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The original content for this article was contributed by The National Institute for Genealogical Studies in November 2013. It is an excerpt from their course US Court Records by C. Ann Staley, CG. The Institute offers over 200 comprehensive genealogy courses for a fee ($).
Brief Overview of the United States Judicial System
The United States has three branches of Government―legislative, executive and judicial. Each has some control over the other and provides for checks and balances .
The judicial system of the American colonies (early to 1775) was generally the practices of the British judicial system—English precedent. At that time the British courts were
- Common Pleas (private law);
- King’s Bench (criminal law); and
- Chancery (equity). The American Colonial System consisted of a variety of similar courts.
Following independence the United States provided for two sources of court control―the federal government (Federal Courts) and the individual states (states have a sovereign capacity and courts are established under state statutes). This dual system, surprisingly, still works today .
Types of Law
The types of law which govern the judicial system of the United States come from six basic sources:
- Constitutional - Federal and State.
- Case Law - Made by court through the interpretive process. Commonly referred to as common law which originated in England as a result of decisions by courts based on precedent. The common law is not written in statutes or codes, but by decisions of the courts.
- The Bill of Rights.
- Administrative Law - Made and enforced by regulatory agencies (i.e. Environmental Protection Agency, Internal Revenue Service, etc.).
- Statutory Law - Made by legislative bodies such as Congress or a state legislature.
- Common Law (English) - Originated in England as a result of decisions by courts based on precedent. The common law is not written in statutes or codes, but by decisions of the courts.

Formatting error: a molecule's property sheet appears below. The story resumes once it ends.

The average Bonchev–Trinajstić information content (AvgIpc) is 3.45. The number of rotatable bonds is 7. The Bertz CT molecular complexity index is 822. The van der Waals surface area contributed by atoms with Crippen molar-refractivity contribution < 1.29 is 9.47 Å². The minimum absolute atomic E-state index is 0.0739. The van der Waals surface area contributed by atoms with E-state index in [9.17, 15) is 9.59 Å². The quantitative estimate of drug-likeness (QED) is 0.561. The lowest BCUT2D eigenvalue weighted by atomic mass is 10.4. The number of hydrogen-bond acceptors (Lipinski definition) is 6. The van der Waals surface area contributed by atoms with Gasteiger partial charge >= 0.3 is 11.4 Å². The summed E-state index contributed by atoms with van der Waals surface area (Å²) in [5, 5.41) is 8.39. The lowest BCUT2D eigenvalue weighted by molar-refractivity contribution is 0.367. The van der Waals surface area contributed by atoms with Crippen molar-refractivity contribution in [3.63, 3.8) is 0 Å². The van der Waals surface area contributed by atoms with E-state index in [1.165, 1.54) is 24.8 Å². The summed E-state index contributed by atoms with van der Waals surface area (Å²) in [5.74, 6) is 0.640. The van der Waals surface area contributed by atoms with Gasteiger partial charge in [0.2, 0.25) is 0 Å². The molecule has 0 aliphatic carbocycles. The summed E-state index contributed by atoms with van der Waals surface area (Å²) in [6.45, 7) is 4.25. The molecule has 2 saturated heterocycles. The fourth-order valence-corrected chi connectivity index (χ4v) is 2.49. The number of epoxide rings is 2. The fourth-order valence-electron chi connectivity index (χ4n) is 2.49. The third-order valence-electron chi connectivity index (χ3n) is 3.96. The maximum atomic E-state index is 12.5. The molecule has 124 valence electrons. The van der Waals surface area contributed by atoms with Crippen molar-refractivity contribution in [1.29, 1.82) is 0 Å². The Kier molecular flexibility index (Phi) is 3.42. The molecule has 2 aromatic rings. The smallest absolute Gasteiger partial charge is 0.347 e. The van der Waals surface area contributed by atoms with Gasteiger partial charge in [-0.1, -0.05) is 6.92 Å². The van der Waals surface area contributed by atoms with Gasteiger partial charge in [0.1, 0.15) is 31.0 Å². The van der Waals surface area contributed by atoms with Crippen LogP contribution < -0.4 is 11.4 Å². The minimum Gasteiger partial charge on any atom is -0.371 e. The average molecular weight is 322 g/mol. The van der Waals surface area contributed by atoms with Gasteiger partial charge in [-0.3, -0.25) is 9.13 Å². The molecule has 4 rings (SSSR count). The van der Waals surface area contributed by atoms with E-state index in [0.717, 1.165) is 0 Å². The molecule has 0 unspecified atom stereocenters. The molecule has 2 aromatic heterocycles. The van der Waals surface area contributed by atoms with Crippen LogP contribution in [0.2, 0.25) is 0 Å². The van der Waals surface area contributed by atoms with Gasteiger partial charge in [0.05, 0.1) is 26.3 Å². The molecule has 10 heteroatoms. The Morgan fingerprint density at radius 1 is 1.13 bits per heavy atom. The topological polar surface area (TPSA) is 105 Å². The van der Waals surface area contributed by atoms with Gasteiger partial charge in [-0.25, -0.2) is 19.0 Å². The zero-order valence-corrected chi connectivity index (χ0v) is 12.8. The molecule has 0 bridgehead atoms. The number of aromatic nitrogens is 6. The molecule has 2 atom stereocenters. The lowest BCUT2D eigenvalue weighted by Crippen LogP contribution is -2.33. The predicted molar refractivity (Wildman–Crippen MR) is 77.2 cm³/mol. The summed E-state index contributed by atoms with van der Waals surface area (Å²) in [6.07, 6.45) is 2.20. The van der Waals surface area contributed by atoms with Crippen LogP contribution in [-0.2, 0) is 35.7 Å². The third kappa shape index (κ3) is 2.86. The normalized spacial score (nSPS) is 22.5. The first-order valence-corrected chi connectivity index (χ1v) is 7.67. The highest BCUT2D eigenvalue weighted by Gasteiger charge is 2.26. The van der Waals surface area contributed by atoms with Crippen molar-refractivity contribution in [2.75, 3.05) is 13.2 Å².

Branches of American Government
Copyright 2011, Iowa Judicial Branch. Reprinted from Iowa Judicial Branch. “Courts at a Glance: For Everyone From Students to Seniors” (accessed Dec 2011), p.2. Used by permission, all rights reserved.
The Colonial Court System
American Court System, 1789-Present
Levels of Courts
American Court Systems
The court of local jurisdiction is where evidence of facts and law are presented and ruled upon by a jury or judge. Generally they are divided into two types:
“courts of general jurisdiction, which are general trial courts that usually handle felony criminal trials and major civil cases”
“courts of limited or special jurisdiction, which typically have jurisdiction to try misdemeanor cases, conduct preliminary hearings for felony offenses, try traffic cases, adjudicate civil matters involving small amounts of money, and handle wills and estates.”
Appellate Court - Intermediate and Last Resort (Supreme Court)
This is a court which has the power to review the judgment or decision of a lower court. When a decision is appealed, a copy of the records (or, infrequently, the originals) of the trial court are provided to the appellate court.
- ↑ Copyright 1997, MyFamily.com, Inc. Reprinted from The Source: A Guidebook of American Genealogy. Used by permission, all rights reserved. For further family history resources visit Ancestry.com.
- ↑ Copyright:1997, MyFamily.com, Inc. Reprinted from The Source: A guidebook of American Genealogy. Used by permission, all rights reserved. For further family history resources, visit Ancestry.com.
Information in this Wiki page is excerpted from the online course US Court Records
offered by The National Institute for Genealogical Studies. To learn more about this course or other courses available from the Institute, see our website. We can be contacted at firstname.lastname@example.org
We welcome updates and additions to this Wiki page.
- This page was last modified on 17 September 2014, at 16:48.
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